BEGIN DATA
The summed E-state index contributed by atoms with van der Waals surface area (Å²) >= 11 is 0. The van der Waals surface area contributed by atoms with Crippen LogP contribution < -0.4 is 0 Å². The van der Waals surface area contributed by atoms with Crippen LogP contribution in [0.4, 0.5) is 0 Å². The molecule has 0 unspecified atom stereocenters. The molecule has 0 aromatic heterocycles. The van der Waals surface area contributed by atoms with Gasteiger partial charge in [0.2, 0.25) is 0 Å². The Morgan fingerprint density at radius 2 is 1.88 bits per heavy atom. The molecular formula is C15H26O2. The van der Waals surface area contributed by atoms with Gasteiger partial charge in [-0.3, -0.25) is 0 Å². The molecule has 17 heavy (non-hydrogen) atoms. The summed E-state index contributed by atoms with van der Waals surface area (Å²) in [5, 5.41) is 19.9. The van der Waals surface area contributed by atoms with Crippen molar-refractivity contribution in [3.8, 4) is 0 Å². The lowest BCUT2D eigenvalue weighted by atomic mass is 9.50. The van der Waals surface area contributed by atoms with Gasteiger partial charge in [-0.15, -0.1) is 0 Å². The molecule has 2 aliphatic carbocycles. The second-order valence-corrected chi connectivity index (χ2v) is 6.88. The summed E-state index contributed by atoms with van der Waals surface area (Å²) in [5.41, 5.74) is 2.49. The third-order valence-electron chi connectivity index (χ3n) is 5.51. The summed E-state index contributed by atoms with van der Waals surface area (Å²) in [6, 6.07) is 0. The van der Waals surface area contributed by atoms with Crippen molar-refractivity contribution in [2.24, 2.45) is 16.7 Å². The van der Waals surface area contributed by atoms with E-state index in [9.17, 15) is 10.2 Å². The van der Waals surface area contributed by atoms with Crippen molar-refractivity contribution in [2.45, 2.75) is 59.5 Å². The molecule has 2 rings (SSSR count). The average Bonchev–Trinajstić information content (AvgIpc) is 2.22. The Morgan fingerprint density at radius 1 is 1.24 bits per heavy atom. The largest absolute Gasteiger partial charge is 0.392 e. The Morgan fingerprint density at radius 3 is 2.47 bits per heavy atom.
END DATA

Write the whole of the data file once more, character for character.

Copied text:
The summed E-state index contributed by atoms with van der Waals surface area (Å²) >= 11 is 0. The van der Waals surface area contributed by atoms with Crippen LogP contribution < -0.4 is 0 Å². The van der Waals surface area contributed by atoms with Crippen LogP contribution in [0.4, 0.5) is 0 Å². The molecule has 0 unspecified atom stereocenters. The molecule has 0 aromatic heterocycles. The van der Waals surface area contributed by atoms with Gasteiger partial charge in [0.2, 0.25) is 0 Å². The Morgan fingerprint density at radius 2 is 1.88 bits per heavy atom. The molecular formula is C15H26O2. The van der Waals surface area contributed by atoms with Gasteiger partial charge in [-0.3, -0.25) is 0 Å². The molecule has 17 heavy (non-hydrogen) atoms. The summed E-state index contributed by atoms with van der Waals surface area (Å²) in [5, 5.41) is 19.9. The van der Waals surface area contributed by atoms with Crippen molar-refractivity contribution in [3.8, 4) is 0 Å². The lowest BCUT2D eigenvalue weighted by atomic mass is 9.50. The van der Waals surface area contributed by atoms with Gasteiger partial charge in [-0.15, -0.1) is 0 Å². The molecule has 2 aliphatic carbocycles. The second-order valence-corrected chi connectivity index (χ2v) is 6.88. The summed E-state index contributed by atoms with van der Waals surface area (Å²) in [5.41, 5.74) is 2.49. The third-order valence-electron chi connectivity index (χ3n) is 5.51. The summed E-state index contributed by atoms with van der Waals surface area (Å²) in [6, 6.07) is 0. The van der Waals surface area contributed by atoms with Crippen molar-refractivity contribution in [2.24, 2.45) is 16.7 Å². The van der Waals surface area contributed by atoms with E-state index in [9.17, 15) is 10.2 Å². The van der Waals surface area contributed by atoms with Crippen molar-refractivity contribution in [2.45, 2.75) is 59.5 Å². The molecule has 2 rings (SSSR count). The average Bonchev–Trinajstić information content (AvgIpc) is 2.22. The Morgan fingerprint density at radius 1 is 1.24 bits per heavy atom. The largest absolute Gasteiger partial charge is 0.392 e. The Morgan fingerprint density at radius 3 is 2.47 bits per heavy atom.